Fons memorabilium universi ("Source of notable information about the universe") is an early encyclopedia, written in Latin by the Italian humanist Domenico Bandini of Arezzo (also given as Domenico di Bandino or Dominicus Bandinus, c. 1335 – 1418). Planned to inform and edify educated men who lack other books, the work covered God and the natural world, as was common for encyclopedias of the time, but also added a voluminous last part dealing with man and historical figures, philosophy and history, theology, ethics, heretics and women.
Bandini, a teacher of grammar and rhethoric who lived in Florence, Bologna, Città di Castello and Arezzo, worked on the encyclopedia from before 1374 until his death in 1418. In Florence he was influenced by Coluccio Salutati, causing him to emphasize topics related to the classical antiquity in his work. Bandini's son Laurentius completed and published the work after his father's death and added an introductory apology, defending the work against criticism of style.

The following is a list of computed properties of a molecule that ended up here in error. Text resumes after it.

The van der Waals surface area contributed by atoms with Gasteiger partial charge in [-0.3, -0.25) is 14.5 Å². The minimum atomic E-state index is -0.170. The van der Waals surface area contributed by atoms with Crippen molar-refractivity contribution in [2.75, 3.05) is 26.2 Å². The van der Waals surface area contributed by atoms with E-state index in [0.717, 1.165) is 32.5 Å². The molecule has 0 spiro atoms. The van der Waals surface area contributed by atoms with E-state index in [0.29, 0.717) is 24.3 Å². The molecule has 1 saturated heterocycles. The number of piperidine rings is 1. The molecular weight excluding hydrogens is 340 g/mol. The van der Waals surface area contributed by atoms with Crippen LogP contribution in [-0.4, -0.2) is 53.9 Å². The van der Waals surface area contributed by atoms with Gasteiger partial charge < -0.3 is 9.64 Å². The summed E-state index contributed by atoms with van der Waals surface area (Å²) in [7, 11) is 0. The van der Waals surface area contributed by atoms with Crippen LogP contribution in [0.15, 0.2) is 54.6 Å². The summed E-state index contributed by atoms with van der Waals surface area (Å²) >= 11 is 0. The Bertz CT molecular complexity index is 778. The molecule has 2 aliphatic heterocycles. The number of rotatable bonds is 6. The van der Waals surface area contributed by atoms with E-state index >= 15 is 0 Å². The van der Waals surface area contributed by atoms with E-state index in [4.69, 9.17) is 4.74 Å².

At least 26 manuscripts survive, including one at Balliol College which has since been digitized and two at the Vatican Library. Many of these contain only parts of the work. They all date from before 1460. The whole work consists of between two and five volumes, depending on writing style and size.
The work was not very influential and was already almost forgotten in the 15th century. It was never printed, unlike the very successful 13th century encyclopedia De proprietatibus rerum by Bartholomeus Anglicus, from which Bandini had borrowed heavily. He also frequently cited the earlier works of Marcus Terentius Varro, Pliny the Elder, Gaius Julius Solinus, Isidore of Seville and Hrabanus Maurus.
The end of book 8 "on the planets" contains an unrelated interpolation praising two lawyers from Bologna. The paragraph has been interpreted as an advertisement inserted by the lawyers, either by having paid scribes or by having worked as scribes themselves.